**23**and**23**′, if rotated at a constant speed about a vertical axis, will activate one after another (with some delay of time therebetween) at least one optical sensor**44**(FIGS. 2-4 ) of each CLDGNS antenna**16**. Further, it is to be appreciated that in the embodiment ofFIG. 1 , the time delay between activating the optical sensor**44**by each fan-shaped beam**23**and**23**′ will increase or decrease as the relative position of a CLDGNS antenna**16**moves above or below the horizontal reference plane**24**, respectively. It is to be appreciated that the CLDGNS antenna**16**can be initialized to any arbitrary horizontal reference plane**24**simply by selecting and entering into the control system**18**a detection time delay. Additionally, it is to be appreciated that any detected change by the CLDGNS antenna**16**in the detection time delay is related to an angle γ, which is the angle at which a straight line passing through the optical sensor**44**(FIGS. 2-4 ) of the CLDGNS antenna**16**and the point of emanation of the fan-shaped beams**23**and**23**′ meets the selected arbitrary horizontal reference plane**24**. - [0013]As mentioned above, angles α and β are constants. Angle γ is determined by sensing the timing between the illumination of the sensor
**44**by the beams**23**and**23**′. The higher the sensor**44**, the greater the delay. It will be apparent that fluctuation in the rotation speed of the fan-shaped beams**23**and**23**′ will introduce short term, transient errors. To minimize such errors, the control processor**18**may be provided with the rotation speed of the laser system**12**via the communication link**20**. The rotation speed may, however, be phase locked to a crystal oscillator, providing sufficient accuracy. Accordingly, knowing the rotation speed, the control system**18**can compute the value of angle y arithmetically from the detected time delay between illumination by the beams**23**and**23**′, and thus the elevation angle of the optical sensor in the CLDGNS antenna**16**above the reference horizontal plane**24**is determined. - [0014]In another embodiment, the laser system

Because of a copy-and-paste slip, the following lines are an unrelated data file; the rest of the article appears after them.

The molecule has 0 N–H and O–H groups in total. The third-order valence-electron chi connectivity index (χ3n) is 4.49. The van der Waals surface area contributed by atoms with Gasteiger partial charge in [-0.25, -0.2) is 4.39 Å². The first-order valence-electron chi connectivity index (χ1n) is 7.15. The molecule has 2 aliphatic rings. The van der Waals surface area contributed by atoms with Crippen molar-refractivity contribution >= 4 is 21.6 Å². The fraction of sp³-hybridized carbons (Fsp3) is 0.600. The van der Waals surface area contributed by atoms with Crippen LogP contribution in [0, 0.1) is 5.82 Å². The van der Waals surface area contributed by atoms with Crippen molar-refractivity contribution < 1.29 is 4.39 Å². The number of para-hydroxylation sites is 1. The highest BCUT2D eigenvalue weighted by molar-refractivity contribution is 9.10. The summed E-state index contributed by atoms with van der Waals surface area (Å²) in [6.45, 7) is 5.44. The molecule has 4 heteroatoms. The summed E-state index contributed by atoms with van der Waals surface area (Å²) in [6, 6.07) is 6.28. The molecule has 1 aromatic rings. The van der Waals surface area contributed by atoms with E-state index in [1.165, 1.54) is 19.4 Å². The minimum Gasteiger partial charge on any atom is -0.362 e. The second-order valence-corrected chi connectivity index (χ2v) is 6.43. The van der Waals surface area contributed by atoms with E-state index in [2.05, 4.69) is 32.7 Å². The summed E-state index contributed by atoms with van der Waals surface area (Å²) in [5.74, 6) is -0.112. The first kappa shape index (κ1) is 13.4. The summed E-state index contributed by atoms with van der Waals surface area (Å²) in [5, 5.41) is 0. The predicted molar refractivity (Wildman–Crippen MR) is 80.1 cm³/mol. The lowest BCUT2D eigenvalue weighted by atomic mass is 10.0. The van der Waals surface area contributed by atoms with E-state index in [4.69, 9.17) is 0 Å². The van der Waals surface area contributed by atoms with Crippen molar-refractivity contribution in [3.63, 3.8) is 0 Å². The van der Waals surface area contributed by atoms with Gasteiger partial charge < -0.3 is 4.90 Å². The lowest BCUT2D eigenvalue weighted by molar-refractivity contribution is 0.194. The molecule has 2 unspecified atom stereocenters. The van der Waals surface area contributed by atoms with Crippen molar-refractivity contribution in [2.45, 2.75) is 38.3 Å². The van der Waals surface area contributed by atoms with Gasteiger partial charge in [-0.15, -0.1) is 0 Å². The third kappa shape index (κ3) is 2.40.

**12**is further provided with a plurality of light sources which are strobed at the same point in time during each rotation of the beams**23**and**23**′. Beacon**26**provides a simultaneous 360° flash**38**at a different wavelength than the fan shaped beams**23**and**23**′. By orientating the laser system**12**such that the beacon**26**flashes as the mid point between the fan-shaped beams**23**and**23**′ passes a known true heading A_{0}, the control system**18**can also compute a relative bearing to the laser system**12**from the time delay between detecting the signal**38**of the beacon and detecting the fan-shaped beams**23**and**23**′. - [0015]In still another embodiment, the laser system
**12**is provided with a global navigation satellite system (GNSS) receiver**30**. The GNSS receiver**30**can receive and compute its position from the signals**21**provided by the global navigation satellites**22**. A detailed discussion of how to determine a location from such signals is disclosed by U.S. Pat. No. 6,433,866, also assigned to Trimble Navigation, LTD, the disclosure of which is herein incorporated fully by reference. - [0016]The control system
**18**in addition to knowing its own position (as computed from the detected satellite signals received and provided by the CLDGNS antenna**16**), is provided also with the known and fixed position of the laser system**12**via the communication link**20**. Using the information provided by the laser system**12**for correlation and error correcting, the control system**18**can then compute the coordinate (x, y, z) position of any dynamic point relative to the CLDGNS antenna**16**to a high degree of accuracy. A more detail discussion of the computations performed by the control system**18**is disclosed below. - [0017]It is to be appreciated that the PTC system